Neoconservatism (commonly shortened to neocon) is a political movement born in the United States during the 1960s among conservative-leaning Democrats who became disenchanted with the party's foreign policy. The term "neoconservative" refers to those who made the ideological journey from the anti-Stalinist Left to the camp of American conservatism. Neoconservatives typically advocate the promotion of democracy and American national interest in international affairs, including by means of military force and are known for espousing disdain for communism and for political radicalism.
Irving Kristol was an American essayist, editor, and publisher, best known as an intellectual founder and leader of the neoconservative movement in the United States. His articulation and defense of conservative ideals against the dominant liberalism of the 1960s influenced generations of intellectuals and policymakers and contributed to the resurgence of the Republican Party in the late 1960s and its electoral successes in the 1980s.
Sidney Hook was an American philosopher of the Pragmatist school known for his contributions to the philosophy of history, the philosophy of education, political theory, and ethics. After embracing Communism in his youth, Hook was later known for his criticisms of totalitarianism, both fascism, and Marxism–Leninism. A pragmatic social democrat, Hook sometimes cooperated with conservatives, particularly in opposing Communism. After World War II, he argued that members of such groups as the Communist Party USA and other Leninist conspiracies could ethically be barred from holding the offices of public trust because they called for the violent overthrow of democratic governments.
James Burnham was an American philosopher and political theorist. A radical activist in the 1930s and an important factional leader of the American Trotskyist movement, in later years Burnham left Marxism and turned to the political Right, serving as a public intellectual of the American conservative movement, and producing the work for which he is best known, The Managerial Revolution, published in 1941. Burnham is also remembered as an editor and a regular contributor to America's leading conservative publication, National Review, on a variety of topics.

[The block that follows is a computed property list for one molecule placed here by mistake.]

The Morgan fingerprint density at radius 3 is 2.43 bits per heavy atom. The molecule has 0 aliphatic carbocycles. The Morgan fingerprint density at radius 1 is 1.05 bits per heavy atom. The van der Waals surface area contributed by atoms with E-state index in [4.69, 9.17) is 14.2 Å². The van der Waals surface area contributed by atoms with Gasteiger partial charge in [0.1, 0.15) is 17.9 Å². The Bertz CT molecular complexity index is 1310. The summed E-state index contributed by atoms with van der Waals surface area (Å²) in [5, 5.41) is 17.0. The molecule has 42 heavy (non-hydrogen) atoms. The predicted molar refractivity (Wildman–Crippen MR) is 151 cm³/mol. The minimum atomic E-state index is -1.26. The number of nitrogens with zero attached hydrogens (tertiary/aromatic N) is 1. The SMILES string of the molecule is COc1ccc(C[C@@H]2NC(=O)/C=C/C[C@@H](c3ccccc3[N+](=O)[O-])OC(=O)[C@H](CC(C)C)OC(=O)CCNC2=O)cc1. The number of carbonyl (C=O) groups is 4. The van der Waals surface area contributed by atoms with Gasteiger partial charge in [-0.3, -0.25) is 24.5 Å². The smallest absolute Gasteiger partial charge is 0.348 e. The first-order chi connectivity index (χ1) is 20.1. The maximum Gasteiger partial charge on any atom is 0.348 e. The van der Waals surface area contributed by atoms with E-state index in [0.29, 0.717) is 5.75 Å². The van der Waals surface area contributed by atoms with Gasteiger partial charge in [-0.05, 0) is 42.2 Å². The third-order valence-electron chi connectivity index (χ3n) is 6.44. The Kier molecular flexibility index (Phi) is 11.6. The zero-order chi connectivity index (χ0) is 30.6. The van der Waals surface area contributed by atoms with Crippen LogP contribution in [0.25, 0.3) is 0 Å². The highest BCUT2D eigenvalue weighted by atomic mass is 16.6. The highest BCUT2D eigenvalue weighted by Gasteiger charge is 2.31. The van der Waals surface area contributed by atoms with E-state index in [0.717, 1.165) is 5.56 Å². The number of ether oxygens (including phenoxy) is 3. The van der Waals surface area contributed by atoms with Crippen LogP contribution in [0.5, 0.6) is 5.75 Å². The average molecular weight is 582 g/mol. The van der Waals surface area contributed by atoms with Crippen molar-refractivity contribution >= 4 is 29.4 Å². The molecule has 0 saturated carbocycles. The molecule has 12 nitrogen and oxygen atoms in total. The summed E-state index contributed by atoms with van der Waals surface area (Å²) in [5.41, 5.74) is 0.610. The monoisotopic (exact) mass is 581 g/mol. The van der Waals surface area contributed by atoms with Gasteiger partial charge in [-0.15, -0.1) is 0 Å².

Norman Podhoretz is an American neoconservative pundit and writer for Commentary magazine.
Richard Norman Perle is an American political advisor, consultant, and lobbyist who began his career in government as a senior staff member to Senator Henry “Scoop” Jackson on the Senate Armed Services Committee in the 1970s. Later he was heavily involved with the Reagan administration and served as an assistant Secretary of Defense and also worked on the Defense Policy Board Advisory Committee from 1987 to 2004. He was Chairman of the Board in 2001 under the Bush Administration but eventually resigned in 2003 due to conflict of interests.
He is a member of several think-tanks including the Washington Institute for Near East Policy (WINEP) Board of Advisors, the Center for Security Policy (CSP), the American Enterprise Institute for Public Policy Research (as a resident fellow), the neoconservative Project for the New American Century (PNAC), and the Jewish Institute for National Security Affairs (JINSA).
Michael Novak is an American lay theologian, economist, historian, and author who became a prominent neoconservative political theorist.
Jeane Kirkpatrick was an American diplomat and political scientist. An ardent anticommunist, she was a longtime Democrat who became a Republican in 1985. After serving as Ronald Reagan's foreign policy adviser in his 1980 campaign, she became the first woman to serve as US Ambassador to the United Nations.
She was known for the "Kirkpatrick Doctrine", which advocated supporting authoritarian regimes around the world if they went along with Washington's aims. She believed that they could be led into democracy by example. She wrote, "Traditional authoritarian governments are less repressive than revolutionary autocracies."